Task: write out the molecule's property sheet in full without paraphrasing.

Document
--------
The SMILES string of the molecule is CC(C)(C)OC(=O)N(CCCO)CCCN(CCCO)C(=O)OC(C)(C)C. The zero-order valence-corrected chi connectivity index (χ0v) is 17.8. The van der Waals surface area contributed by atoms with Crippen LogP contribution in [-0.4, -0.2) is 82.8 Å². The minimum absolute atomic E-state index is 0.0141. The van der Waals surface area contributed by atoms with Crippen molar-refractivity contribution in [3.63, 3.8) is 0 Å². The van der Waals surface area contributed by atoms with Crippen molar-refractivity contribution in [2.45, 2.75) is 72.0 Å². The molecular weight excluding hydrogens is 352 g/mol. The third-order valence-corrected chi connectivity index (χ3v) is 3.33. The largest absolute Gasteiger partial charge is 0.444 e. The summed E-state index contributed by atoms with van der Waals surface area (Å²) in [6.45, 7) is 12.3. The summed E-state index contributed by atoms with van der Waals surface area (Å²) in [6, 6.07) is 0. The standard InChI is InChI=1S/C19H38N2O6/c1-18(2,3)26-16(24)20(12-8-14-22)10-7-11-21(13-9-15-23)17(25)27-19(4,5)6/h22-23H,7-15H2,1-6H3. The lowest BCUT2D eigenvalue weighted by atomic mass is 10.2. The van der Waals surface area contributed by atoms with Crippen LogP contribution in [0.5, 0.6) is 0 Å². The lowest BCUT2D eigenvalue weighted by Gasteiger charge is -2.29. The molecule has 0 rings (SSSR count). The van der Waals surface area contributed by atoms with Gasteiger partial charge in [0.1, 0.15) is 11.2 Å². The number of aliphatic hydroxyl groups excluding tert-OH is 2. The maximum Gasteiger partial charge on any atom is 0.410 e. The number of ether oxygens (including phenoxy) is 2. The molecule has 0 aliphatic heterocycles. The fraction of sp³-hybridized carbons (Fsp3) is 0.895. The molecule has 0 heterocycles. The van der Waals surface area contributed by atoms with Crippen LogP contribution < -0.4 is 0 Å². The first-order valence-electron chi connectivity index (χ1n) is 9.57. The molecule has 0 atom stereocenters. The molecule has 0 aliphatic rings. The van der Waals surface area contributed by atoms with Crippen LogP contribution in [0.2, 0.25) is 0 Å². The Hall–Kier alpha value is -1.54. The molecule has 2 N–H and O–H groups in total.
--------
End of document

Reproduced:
The SMILES string of the molecule is CC(C)(C)OC(=O)N(CCCO)CCCN(CCCO)C(=O)OC(C)(C)C. The zero-order valence-corrected chi connectivity index (χ0v) is 17.8. The van der Waals surface area contributed by atoms with Crippen LogP contribution in [-0.4, -0.2) is 82.8 Å². The minimum absolute atomic E-state index is 0.0141. The van der Waals surface area contributed by atoms with Crippen molar-refractivity contribution in [3.63, 3.8) is 0 Å². The van der Waals surface area contributed by atoms with Crippen molar-refractivity contribution in [2.45, 2.75) is 72.0 Å². The molecular weight excluding hydrogens is 352 g/mol. The third-order valence-corrected chi connectivity index (χ3v) is 3.33. The largest absolute Gasteiger partial charge is 0.444 e. The summed E-state index contributed by atoms with van der Waals surface area (Å²) in [6.45, 7) is 12.3. The summed E-state index contributed by atoms with van der Waals surface area (Å²) in [6, 6.07) is 0. The standard InChI is InChI=1S/C19H38N2O6/c1-18(2,3)26-16(24)20(12-8-14-22)10-7-11-21(13-9-15-23)17(25)27-19(4,5)6/h22-23H,7-15H2,1-6H3. The lowest BCUT2D eigenvalue weighted by atomic mass is 10.2. The van der Waals surface area contributed by atoms with Crippen LogP contribution in [0.5, 0.6) is 0 Å². The lowest BCUT2D eigenvalue weighted by Gasteiger charge is -2.29. The molecule has 0 rings (SSSR count). The van der Waals surface area contributed by atoms with Gasteiger partial charge in [0.1, 0.15) is 11.2 Å². The number of aliphatic hydroxyl groups excluding tert-OH is 2. The maximum Gasteiger partial charge on any atom is 0.410 e. The number of ether oxygens (including phenoxy) is 2. The molecule has 0 aliphatic heterocycles. The fraction of sp³-hybridized carbons (Fsp3) is 0.895. The molecule has 0 heterocycles. The van der Waals surface area contributed by atoms with Crippen LogP contribution < -0.4 is 0 Å². The first-order valence-electron chi connectivity index (χ1n) is 9.57. The molecule has 0 atom stereocenters. The molecule has 0 aliphatic rings. The van der Waals surface area contributed by atoms with Crippen LogP contribution in [0.2, 0.25) is 0 Å². The Hall–Kier alpha value is -1.54. The molecule has 2 N–H and O–H groups in total.